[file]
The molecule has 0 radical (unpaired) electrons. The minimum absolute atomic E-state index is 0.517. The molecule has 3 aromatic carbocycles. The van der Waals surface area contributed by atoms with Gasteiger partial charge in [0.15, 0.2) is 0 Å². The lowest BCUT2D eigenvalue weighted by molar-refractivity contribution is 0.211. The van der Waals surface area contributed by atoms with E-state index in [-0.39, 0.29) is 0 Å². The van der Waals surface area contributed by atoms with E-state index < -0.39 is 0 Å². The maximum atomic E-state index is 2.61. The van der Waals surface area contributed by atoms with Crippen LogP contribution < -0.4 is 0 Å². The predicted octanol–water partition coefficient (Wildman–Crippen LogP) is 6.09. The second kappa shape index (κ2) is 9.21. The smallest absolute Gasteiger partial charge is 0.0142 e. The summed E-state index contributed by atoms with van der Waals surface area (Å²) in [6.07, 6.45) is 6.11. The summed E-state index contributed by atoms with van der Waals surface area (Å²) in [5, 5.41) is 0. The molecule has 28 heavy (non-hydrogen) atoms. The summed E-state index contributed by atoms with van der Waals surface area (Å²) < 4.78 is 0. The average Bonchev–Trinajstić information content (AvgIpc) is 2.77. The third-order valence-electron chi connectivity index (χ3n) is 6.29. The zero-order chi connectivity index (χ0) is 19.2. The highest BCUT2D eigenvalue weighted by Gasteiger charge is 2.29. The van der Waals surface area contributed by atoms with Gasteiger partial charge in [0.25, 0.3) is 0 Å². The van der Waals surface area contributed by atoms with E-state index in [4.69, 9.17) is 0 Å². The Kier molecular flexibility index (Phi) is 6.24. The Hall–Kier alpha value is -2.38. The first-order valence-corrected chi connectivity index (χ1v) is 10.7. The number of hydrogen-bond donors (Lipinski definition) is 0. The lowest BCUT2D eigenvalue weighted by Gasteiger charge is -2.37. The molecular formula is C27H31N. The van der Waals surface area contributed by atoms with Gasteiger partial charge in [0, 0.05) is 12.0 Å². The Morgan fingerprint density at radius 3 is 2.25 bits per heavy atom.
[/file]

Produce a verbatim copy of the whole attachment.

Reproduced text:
The molecule has 0 radical (unpaired) electrons. The minimum absolute atomic E-state index is 0.517. The molecule has 3 aromatic carbocycles. The van der Waals surface area contributed by atoms with Gasteiger partial charge in [0.15, 0.2) is 0 Å². The lowest BCUT2D eigenvalue weighted by molar-refractivity contribution is 0.211. The van der Waals surface area contributed by atoms with E-state index in [-0.39, 0.29) is 0 Å². The van der Waals surface area contributed by atoms with E-state index < -0.39 is 0 Å². The maximum atomic E-state index is 2.61. The van der Waals surface area contributed by atoms with Crippen LogP contribution < -0.4 is 0 Å². The predicted octanol–water partition coefficient (Wildman–Crippen LogP) is 6.09. The second kappa shape index (κ2) is 9.21. The smallest absolute Gasteiger partial charge is 0.0142 e. The summed E-state index contributed by atoms with van der Waals surface area (Å²) in [6.07, 6.45) is 6.11. The summed E-state index contributed by atoms with van der Waals surface area (Å²) in [5, 5.41) is 0. The molecule has 28 heavy (non-hydrogen) atoms. The summed E-state index contributed by atoms with van der Waals surface area (Å²) < 4.78 is 0. The average Bonchev–Trinajstić information content (AvgIpc) is 2.77. The third-order valence-electron chi connectivity index (χ3n) is 6.29. The zero-order chi connectivity index (χ0) is 19.2. The highest BCUT2D eigenvalue weighted by Gasteiger charge is 2.29. The van der Waals surface area contributed by atoms with Gasteiger partial charge in [0.25, 0.3) is 0 Å². The van der Waals surface area contributed by atoms with E-state index in [4.69, 9.17) is 0 Å². The Kier molecular flexibility index (Phi) is 6.24. The Hall–Kier alpha value is -2.38. The first-order valence-corrected chi connectivity index (χ1v) is 10.7. The number of hydrogen-bond donors (Lipinski definition) is 0. The lowest BCUT2D eigenvalue weighted by Gasteiger charge is -2.37. The molecular formula is C27H31N. The van der Waals surface area contributed by atoms with Gasteiger partial charge in [0, 0.05) is 12.0 Å². The Morgan fingerprint density at radius 3 is 2.25 bits per heavy atom.